Human Generator

The Demonstration: Students turn a crank to generate electricity and light up a bulb.

The Physics:
The human generator is very similar to an emergency generator you may have at your home or school. In order to make electrons move through a circuit, they must receive a push. This usually comes from a battery or electrical socket. But when the lights go out, we need another way to generate electricity.  When you turn the crank, you are turning a magnet and causing a magnetic field to spin around. The changing magnetic field pushes the electrons around and creates a current in the wires. The human generator is kind of like the opposite of an electromagnet, which uses electricity to make a magnet; the generator uses a magnet to create electricity. As you turn the crank, you are turning a magnet that pushes on the electrons. An emergency generator also has an electromagnet that spins to create electricity. Electricity can also be generated from other forms of motion such as windmills and hydroelectric plants.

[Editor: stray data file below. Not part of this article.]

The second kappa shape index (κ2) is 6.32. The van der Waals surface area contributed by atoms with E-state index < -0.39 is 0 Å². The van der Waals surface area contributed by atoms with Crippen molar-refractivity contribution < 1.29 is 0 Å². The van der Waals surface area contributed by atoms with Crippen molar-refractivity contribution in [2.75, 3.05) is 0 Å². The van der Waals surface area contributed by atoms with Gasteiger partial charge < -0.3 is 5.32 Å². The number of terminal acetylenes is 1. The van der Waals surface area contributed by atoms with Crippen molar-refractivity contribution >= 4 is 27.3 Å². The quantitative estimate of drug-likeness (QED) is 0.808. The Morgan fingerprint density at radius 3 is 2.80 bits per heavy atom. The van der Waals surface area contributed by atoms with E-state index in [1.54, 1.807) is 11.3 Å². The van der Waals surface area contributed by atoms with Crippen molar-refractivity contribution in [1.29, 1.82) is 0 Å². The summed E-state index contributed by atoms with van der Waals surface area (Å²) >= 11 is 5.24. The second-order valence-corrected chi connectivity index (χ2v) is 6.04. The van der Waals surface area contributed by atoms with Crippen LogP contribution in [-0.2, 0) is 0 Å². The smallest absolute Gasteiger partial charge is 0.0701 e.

Link to Teacher Resources

Page Updated 8/29/07